top of page
Search
  • snitzoid

Somebody burglarizes your home, so you sue the front door manufacturer?

The City of Chicago has reduced all thefts under $1,000 from felonies to misdemeanors. Ergo, the cops won't even show up if someone steals a TV from your store. You can thank Kim Fox, our sh-t for brains State's Atty, for that.


On the other hand, if you sell a car that gets broken into, they'll go after you...not the thug who stole the vehicle. I guess the bad guys aren't the criminals, they're the folks who sell stuff that isn't surrounded by barbed wire.


People certainly have the right to choose other cars which have better security features. On the other hand, perhaps Kia and Hyundai offer a more attractively priced car, better warranty, or superior handling? Should Big Brother decide what automakers charge, include as standard equipment? Or should the marketplace?


Of course Karl Marx and presently Xi Jinping feel the government should make those decisions. Perhaps you'd like to try your hand at living in the People's Republic of China?


Chicago sues Kia, Hyundai for failing to install engine immobilizers in many cars, fueling skyrocketing auto theft

By Robert Channick

Chicago Tribune

Published: Aug 25, 2023 at 5:00 am


The city of Chicago is suing Hyundai and Kia, alleging the South Korean automakers failed to include “industry-standard” engine immobilizers in many models between 2011 and 2022, fueling a surge in vehicle thefts and related crimes. (Nam Y. Huh/AP)


The city of Chicago is suing Hyundai and Kia, alleging the South Korean automakers failed to include “industry-standard” engine immobilizers in many models between 2011 and 2022, fueling a surge in vehicle thefts and related crimes.


The lawsuit, filed Thursday in Cook County Circuit Court, cites a “car theft crisis” driven in large part by Kia and Hyundai’s “unlawful and reckless actions” in lagging other automakers that have installed the technology, which prevents hot-wiring by requiring a chip-enabled smart key to start the vehicle.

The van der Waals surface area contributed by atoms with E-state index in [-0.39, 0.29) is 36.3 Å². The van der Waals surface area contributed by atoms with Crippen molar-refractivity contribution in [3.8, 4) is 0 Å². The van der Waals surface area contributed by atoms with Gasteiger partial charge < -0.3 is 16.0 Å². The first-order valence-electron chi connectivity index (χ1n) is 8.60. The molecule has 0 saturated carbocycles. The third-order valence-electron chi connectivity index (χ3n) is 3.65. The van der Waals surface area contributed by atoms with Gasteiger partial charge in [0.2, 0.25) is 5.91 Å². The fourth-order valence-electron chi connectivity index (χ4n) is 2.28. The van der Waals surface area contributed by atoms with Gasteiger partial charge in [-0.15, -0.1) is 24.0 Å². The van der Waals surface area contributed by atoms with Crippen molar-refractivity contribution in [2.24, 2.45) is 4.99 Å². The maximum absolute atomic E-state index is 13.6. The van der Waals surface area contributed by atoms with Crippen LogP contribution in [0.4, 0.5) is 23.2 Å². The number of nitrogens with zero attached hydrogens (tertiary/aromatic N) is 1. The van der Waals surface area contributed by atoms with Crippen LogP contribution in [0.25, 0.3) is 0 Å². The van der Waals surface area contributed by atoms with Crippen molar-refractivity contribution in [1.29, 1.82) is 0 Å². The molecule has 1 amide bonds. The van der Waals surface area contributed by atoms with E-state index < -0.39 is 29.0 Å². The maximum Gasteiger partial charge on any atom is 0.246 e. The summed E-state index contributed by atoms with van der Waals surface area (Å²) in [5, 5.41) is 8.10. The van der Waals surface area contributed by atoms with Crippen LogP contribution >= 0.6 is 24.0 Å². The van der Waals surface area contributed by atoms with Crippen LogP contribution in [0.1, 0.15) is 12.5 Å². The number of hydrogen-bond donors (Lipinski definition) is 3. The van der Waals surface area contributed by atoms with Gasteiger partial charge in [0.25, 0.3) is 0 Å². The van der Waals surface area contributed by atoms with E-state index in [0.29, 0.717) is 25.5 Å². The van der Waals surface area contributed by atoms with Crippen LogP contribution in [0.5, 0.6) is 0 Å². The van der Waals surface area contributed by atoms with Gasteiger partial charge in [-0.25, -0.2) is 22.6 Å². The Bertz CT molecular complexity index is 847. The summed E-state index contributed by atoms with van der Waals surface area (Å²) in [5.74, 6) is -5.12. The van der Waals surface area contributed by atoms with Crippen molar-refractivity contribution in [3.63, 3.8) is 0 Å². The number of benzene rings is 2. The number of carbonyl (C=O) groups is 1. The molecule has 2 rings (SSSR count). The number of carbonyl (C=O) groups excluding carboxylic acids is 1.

“Unlike the movies, hot-wiring vehicles is far harder than it appears — unless that vehicle was manufactured by Hyundai or Kia,” the lawsuit states.


Like many cities, Chicago has seen car thefts skyrocket as it emerges from the pandemic. Chicago had 21,516 reported auto thefts in 2022, up from 13,856 the previous year, a 55% increase, according to data from the National Crime Information Center. Nationwide, thefts were up 7%, surpassing 1 million stolen vehicles for the first time since 2008.


More than 8,800 Kia and Hyundai vehicles were stolen in Chicago last year, representing 41% of the city’s reported thefts, according to the lawsuit.


“The surge in thefts has hit Chicago especially hard — placing pedestrians, drivers and bystanders in harm’s way,” the lawsuit states. “This crime wave has also further stressed Chicago’s law enforcement and emergency services.”


Kia and Hyundai thefts “exploded” last summer when social media users began posting how-to videos aimed at exploiting the security defect in the vehicles, according to the lawsuit. The trend, which likely started with a group of Milwaukee teenagers dubbed the “Kia Boyz,” went viral, showing how easy it was to steal the vehicles by removing a plastic cover on the steering column and using a USB cable to start the engine, the lawsuit states.


In Chicago, the wave of Kia and Hyundai thefts disproportionately affects low-income residents, the lawsuit alleges.


“The impact of car theft on Chicago residents can be deeply destabilizing, particularly for low- to middle-income workers who have fewer options for getting to work and taking care of their families,” Mayor Brandon Johnson said in a news release. “The failure of Kia and Hyundai to install basic auto-theft prevention technology in these models is sheer negligence, and as a result, a citywide and nationwide crime spree around automobile theft has been unfolding right before our eyes.”